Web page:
Russia was accused in the early days of the invasion of Ukraine of deploying thermobaric weapons in their efforts to eliminate Ukraine‘s defence forces. Thermobaric bombs, also known as vacuum bombs, exploit oxygen from the deflagration zone to generate high-temperature explosions capable of disintegrating everything in its surroundings. Their use against civilians are banned under the United Nations Convention on Certain Conventional Weapons.
Moscow’s soldiers have now been claimed to be boasting about deploying the devastating weapons in the occupied Donetsk region after footage emerged showing a bloc of flats in Pisky being destroyed.
Aerial footage shows a set of buildings being targeted by shelling, with the deflagration resulting in a bright explosion and billowing smoke.
A close-up of the video reveals the area was previously targeted as the bloc of flats appears heavily damaged as the strikes.
Debris can be seen being flung into the surrounding area as white smoke begins to rise towards the sky.
Six additional explosions, which were seemingly sparked by an equivalent number of strikes, can then be seen across the whole residential area.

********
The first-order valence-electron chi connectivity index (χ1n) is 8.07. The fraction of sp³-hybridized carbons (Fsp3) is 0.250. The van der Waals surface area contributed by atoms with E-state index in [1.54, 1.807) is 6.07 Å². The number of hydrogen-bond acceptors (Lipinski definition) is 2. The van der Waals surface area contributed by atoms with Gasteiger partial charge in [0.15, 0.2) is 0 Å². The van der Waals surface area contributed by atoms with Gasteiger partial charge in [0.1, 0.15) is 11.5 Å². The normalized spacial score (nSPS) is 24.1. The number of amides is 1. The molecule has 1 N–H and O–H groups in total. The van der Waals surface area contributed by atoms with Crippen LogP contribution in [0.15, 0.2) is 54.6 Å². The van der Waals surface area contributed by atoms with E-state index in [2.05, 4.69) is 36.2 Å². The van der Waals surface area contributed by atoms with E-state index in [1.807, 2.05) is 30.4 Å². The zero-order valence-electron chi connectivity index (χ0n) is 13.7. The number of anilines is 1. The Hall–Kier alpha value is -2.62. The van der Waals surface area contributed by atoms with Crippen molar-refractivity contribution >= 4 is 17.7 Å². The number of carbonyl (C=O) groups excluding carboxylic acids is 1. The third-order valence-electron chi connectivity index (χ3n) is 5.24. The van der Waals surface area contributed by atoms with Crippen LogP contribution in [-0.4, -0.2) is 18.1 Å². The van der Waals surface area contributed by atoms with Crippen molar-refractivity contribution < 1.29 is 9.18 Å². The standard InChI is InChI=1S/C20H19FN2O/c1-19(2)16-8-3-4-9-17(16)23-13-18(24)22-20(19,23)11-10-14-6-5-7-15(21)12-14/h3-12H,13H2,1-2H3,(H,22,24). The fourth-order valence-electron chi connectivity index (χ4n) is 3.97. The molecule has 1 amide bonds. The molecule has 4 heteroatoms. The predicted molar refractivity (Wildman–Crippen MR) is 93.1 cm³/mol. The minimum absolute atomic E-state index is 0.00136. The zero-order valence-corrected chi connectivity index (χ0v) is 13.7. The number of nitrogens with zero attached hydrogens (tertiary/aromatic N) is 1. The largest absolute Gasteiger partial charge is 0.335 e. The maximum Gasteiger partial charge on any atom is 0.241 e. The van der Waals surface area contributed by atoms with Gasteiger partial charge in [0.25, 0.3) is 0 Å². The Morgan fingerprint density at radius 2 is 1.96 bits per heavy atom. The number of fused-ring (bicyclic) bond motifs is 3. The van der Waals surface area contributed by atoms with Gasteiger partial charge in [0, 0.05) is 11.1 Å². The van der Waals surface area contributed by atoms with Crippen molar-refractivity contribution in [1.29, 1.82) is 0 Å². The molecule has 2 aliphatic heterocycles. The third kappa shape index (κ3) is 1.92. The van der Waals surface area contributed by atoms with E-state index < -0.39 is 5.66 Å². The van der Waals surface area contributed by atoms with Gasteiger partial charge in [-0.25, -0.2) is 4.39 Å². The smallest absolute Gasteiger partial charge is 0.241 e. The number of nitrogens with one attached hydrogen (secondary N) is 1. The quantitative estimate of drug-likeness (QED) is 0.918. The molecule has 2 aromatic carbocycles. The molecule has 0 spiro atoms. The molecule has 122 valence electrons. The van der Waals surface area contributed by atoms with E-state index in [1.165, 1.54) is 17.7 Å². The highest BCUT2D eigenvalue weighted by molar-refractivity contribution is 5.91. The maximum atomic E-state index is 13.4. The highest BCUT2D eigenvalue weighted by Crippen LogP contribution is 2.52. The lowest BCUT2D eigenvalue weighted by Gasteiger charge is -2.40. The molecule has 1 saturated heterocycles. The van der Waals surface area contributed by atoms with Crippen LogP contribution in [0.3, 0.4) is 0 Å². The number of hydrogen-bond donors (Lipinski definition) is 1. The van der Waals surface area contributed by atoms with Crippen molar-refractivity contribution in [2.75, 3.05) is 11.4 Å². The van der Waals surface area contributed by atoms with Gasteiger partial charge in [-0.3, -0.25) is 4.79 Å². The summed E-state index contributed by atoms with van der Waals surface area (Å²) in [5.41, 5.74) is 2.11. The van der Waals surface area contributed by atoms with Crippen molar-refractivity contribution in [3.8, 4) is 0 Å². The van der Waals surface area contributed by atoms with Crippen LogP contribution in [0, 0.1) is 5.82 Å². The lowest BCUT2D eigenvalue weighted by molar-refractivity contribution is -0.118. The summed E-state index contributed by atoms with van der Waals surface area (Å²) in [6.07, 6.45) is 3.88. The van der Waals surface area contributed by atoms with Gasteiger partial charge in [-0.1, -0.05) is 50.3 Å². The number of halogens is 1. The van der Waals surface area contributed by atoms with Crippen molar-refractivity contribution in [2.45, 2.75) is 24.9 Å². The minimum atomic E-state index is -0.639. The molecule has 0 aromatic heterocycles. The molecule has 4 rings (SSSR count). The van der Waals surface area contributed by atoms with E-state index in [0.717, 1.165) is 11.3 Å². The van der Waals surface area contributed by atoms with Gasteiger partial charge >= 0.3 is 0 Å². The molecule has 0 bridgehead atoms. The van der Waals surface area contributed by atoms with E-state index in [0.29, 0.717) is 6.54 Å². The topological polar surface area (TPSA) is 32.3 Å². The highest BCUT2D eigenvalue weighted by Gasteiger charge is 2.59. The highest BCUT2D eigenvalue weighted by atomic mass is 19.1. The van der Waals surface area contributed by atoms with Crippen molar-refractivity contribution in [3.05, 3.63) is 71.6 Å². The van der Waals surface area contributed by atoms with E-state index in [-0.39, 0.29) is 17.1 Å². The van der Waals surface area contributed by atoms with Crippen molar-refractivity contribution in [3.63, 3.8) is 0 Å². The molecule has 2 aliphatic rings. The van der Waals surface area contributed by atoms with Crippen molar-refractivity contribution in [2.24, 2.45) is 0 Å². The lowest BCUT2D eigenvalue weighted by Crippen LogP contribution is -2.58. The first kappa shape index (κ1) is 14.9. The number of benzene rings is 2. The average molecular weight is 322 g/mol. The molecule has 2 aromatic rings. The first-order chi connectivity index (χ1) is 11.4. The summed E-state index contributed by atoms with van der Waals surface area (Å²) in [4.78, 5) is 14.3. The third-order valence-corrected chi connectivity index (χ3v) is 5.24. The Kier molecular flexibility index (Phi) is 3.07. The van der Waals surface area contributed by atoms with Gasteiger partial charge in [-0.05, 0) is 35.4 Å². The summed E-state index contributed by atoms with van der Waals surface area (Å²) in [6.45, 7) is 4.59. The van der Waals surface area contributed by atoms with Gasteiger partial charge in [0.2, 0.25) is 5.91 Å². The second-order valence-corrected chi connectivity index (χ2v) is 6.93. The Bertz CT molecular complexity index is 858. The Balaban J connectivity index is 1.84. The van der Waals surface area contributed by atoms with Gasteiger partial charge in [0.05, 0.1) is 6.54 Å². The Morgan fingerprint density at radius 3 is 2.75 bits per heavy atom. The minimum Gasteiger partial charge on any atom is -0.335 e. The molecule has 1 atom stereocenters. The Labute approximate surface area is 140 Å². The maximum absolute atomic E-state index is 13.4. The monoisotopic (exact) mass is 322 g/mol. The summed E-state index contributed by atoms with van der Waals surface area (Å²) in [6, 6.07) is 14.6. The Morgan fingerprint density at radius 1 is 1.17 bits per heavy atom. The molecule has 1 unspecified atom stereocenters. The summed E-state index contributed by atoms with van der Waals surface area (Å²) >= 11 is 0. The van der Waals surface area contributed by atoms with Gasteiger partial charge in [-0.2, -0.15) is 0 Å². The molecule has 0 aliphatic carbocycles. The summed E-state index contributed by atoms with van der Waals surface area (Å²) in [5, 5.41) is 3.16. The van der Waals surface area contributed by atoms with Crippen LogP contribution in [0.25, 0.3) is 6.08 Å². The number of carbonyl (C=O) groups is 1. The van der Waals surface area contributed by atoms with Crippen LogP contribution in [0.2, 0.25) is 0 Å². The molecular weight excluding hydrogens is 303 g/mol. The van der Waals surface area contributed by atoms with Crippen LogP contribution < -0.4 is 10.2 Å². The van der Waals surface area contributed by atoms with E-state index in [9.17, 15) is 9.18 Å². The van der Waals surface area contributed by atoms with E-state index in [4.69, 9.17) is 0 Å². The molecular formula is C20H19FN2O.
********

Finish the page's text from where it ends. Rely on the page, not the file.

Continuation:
Ukraine publication Obozrevatel reported Russia has been using a TOS-1A “Sonstepok” heavy flamethrower system to shell the village.
They claimed Pisky was “completely destroyed” under the heavy fire of Russia’s weapons.
According to the paper, Moscow’s soldiers have been bragging about the onslaught on the village on social platforms.
A Russian account sharing footage of the bombing wrote: “We have already told you about the characteristics of the TOS-A1 ‘Sontsepok’, it’s time to show it in action.”
Ukraine drove Russian forces back from the capital Kyiv in March and from the outskirts of the second-largest city Kharkiv in May.
Russia then captured territory in the east in huge battles that killed thousands of troops on both sides in June.
Kyiv said it is preparing a big push to recapture the southern Kherson and Zaporizhzhia regions, the main slice of territory captured since the start of the invasion in February.
Moscow has been reinforcing these regions, but defence depends on supply lines to stock forces accustomed to firing thousands of shells a day.
Kyiv hopes the arrival last month of US rocket systems capable of hitting logistics targets behind the front line could tip the balance in its favour.
However, the West has been holding off on providing longer-range rockets that could strike deep in Russia itself or hit Moscow’s many bases in annexed Crimea.